Expect company on the roads

Published 10:19 pm Tuesday, November 22, 2011

Though a Thanksgiving dinner with family and friends can be fun and relaxing, arriving at your destination can sometimes be a chore.

Once again, authorities expect state and county roads to be packed after a three-year lapse. AAA Alabama spokesperson Clay Ingram said rising gas prices kept many families at home in 2008, 2009 and 2010, but the trend is expected to fall for 2011.

“Driving AAA’s projected increase in the number of Thanksgiving travelers is pent-up demand from Americans who may have foregone holiday travel in the last three years,” Ingram said. “As consumers weigh the fear of economic uncertainty and the desire to create lasting family memories this holiday, more Americans are expected to choose family and friends over frugality.”

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A decline in gas prices has always opened the door for more motorists to hit the road this Thanksgiving. According to GasBuddy.com senior petroleum analyst Patrick DeHaan, prices are at their lowest level in more than eight months. However, he said prices are expected to rise again.

“Gasoline prices have continued their slow decline in the last week across a solid majority of the United States with the national average sagging to its lowest level since this past February,” he said. “Many motorists may be giving thanks for the lower gasoline prices until they realize that average prices will still easily exceed prior Thanksgiving Day records.”

Unfortunately, statistics from the Alabama Department of Public Safety indicate the higher number of motorists usually leads to more accidents.

When alcohol is added to the mix, the roads become even more dangerous.

Last year, 12 died on Alabama’s roadways during the Thanksgiving weekend and Alabama state troopers estimate that alcohol was a factor in more than half of those fatalities.

The Alabama Department of Transportation will begin a 102-hour initiative from 6 p.m. Wednesday to midnight Sunday with all available troopers patrolling Alabama roads.

The department said it expects traffic to be heavier than usual during this year’s extended holiday period, and will aggressively enforce traffic laws.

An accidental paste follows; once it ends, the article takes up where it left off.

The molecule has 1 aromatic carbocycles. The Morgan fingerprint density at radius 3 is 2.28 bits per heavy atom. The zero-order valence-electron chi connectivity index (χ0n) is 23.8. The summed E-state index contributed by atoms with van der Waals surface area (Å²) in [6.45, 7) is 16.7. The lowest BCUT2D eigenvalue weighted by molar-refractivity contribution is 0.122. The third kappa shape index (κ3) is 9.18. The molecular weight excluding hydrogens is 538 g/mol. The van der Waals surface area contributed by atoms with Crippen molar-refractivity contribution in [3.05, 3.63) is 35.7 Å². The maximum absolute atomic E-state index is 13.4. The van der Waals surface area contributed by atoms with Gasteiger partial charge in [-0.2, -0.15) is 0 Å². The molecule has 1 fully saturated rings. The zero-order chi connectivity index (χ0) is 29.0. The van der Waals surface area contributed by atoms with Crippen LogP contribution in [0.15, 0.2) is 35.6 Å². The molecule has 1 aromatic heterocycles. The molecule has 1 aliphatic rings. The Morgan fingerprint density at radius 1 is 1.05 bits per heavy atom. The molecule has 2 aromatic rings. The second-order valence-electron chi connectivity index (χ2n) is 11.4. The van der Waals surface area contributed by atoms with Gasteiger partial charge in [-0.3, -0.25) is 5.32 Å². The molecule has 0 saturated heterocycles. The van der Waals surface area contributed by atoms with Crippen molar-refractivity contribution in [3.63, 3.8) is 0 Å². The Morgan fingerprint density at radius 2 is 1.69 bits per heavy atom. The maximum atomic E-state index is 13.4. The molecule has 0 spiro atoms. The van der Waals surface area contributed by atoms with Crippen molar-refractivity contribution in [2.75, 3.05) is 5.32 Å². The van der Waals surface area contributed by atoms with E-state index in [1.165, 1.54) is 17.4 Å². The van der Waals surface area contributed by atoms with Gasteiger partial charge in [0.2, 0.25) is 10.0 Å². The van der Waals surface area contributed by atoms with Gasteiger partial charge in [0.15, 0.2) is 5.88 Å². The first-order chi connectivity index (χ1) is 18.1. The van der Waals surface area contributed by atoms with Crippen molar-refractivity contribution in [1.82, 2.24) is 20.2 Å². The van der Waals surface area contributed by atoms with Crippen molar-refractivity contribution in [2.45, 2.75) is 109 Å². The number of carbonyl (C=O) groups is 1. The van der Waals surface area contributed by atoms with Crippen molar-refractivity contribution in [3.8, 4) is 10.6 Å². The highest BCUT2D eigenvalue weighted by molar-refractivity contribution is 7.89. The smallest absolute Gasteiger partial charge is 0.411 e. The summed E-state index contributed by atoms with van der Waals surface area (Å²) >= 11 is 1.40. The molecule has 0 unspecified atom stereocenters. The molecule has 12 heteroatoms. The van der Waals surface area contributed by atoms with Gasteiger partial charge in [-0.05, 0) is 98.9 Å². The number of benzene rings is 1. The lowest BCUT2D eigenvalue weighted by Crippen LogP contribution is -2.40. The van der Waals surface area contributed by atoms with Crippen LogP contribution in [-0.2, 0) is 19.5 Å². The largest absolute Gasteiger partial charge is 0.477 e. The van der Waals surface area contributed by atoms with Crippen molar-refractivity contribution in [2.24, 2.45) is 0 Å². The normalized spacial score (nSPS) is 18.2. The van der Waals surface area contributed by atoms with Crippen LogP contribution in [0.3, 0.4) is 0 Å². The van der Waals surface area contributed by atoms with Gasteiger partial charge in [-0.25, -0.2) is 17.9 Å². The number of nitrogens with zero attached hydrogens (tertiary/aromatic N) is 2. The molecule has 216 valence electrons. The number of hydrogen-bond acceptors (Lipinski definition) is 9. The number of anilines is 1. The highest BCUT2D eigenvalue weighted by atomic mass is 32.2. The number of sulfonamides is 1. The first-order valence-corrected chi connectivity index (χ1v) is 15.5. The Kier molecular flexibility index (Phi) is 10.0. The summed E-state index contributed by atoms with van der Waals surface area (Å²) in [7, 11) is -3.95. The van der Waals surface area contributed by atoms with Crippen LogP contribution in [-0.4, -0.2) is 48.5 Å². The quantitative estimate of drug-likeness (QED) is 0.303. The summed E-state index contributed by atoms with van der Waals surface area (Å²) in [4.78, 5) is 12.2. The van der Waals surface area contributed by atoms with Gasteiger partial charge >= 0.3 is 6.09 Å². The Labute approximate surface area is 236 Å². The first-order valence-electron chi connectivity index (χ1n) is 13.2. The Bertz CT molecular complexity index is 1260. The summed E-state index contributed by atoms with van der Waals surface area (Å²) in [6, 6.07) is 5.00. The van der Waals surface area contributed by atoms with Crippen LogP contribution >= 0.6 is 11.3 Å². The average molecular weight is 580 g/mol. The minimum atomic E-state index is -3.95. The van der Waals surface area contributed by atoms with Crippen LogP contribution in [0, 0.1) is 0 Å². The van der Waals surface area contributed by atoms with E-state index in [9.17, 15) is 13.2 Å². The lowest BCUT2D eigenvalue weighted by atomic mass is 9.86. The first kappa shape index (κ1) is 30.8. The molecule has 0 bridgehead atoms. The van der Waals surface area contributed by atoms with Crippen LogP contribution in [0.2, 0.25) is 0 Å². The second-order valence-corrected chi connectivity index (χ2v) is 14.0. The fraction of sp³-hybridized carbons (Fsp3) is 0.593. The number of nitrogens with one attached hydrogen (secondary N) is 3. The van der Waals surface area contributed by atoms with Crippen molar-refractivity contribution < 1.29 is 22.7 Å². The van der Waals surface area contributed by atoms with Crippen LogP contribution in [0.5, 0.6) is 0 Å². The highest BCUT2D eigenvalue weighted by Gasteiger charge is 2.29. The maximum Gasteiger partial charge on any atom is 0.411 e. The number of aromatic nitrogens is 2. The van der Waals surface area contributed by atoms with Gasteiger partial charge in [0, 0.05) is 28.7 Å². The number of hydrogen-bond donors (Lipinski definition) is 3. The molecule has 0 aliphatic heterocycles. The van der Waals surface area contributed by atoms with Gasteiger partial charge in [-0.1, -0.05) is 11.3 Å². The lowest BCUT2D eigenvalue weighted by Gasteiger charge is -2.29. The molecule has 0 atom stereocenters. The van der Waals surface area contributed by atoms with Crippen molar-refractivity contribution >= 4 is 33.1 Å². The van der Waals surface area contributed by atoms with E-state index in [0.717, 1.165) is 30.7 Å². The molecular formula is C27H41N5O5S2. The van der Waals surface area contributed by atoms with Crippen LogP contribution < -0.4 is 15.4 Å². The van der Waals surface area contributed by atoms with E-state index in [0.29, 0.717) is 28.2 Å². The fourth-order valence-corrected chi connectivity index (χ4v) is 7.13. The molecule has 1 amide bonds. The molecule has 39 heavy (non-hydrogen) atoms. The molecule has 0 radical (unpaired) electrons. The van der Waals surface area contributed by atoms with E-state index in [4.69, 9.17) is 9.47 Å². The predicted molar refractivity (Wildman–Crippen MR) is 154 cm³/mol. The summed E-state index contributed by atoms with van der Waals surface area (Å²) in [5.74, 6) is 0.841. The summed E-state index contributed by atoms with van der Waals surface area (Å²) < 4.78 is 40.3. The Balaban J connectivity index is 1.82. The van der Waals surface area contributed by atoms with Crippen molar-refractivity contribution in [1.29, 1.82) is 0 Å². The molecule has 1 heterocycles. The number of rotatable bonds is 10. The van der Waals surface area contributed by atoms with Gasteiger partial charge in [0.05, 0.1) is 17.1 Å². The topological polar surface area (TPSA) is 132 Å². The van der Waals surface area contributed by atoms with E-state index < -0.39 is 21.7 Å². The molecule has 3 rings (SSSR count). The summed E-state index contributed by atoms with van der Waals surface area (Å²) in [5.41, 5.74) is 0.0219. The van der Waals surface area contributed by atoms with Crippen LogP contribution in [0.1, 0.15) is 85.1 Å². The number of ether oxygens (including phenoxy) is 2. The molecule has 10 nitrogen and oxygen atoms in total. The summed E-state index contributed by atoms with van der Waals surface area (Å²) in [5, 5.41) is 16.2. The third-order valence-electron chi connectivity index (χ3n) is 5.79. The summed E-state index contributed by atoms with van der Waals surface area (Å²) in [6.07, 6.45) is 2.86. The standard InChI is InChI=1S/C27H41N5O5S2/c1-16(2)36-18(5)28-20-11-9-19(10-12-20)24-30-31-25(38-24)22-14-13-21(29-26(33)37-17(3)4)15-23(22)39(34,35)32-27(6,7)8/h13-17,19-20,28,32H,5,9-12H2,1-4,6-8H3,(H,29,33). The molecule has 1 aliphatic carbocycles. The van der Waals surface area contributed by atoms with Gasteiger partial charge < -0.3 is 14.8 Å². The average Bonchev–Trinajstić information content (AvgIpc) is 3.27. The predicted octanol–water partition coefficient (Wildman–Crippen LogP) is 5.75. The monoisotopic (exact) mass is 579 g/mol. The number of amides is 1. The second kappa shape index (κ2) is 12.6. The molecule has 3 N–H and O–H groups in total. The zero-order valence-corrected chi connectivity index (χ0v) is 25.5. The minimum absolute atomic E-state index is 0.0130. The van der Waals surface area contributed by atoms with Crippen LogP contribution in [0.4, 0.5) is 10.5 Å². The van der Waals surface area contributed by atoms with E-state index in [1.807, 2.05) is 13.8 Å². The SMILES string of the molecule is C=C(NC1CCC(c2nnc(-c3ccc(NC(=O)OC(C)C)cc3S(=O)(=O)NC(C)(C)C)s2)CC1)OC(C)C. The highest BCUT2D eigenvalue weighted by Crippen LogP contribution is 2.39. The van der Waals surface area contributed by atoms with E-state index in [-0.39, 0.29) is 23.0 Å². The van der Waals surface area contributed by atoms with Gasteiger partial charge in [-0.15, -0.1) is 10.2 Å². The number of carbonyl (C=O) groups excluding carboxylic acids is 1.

Troopers will target such dangerous behavior as driving under the influence, speeding, distracted driving and following too closely. Not only can these driving behaviors cause crashes, but they can contribute to more severe crashes,” said Col. Hugh B. McCall, director of Public Safety.

Alcohol was a factor in seven of the 12 fatalities and 10 of the 12 killed were not wearing seat belts.

McCall said motorists can increase their odds of avoiding an accident by obeying all traffic laws, observing speed limits, buckling up and avoiding driving under the influence of alcohol or drugs,

“Our goal is to make a positive difference on our state’s highways. It’s about saving lives and preventing crashes,” he said.

Locally, Selma Chief of Police William T. Riley also said his department will be out in full force.

The department, he said, will have heavy patrols around the Selma Mall, but will also blanket the city to keep an eye out for other crimes.

“The goal is to make sure the area is as safe as possible and assist the highway patrol as much as possible,” he said. “We’ll also have a burglary detail as well out there so we won’t get pulled off that detail too much.

“We’ll have unmarked vehicles.”

Riley said the increased patrols will continue through January.

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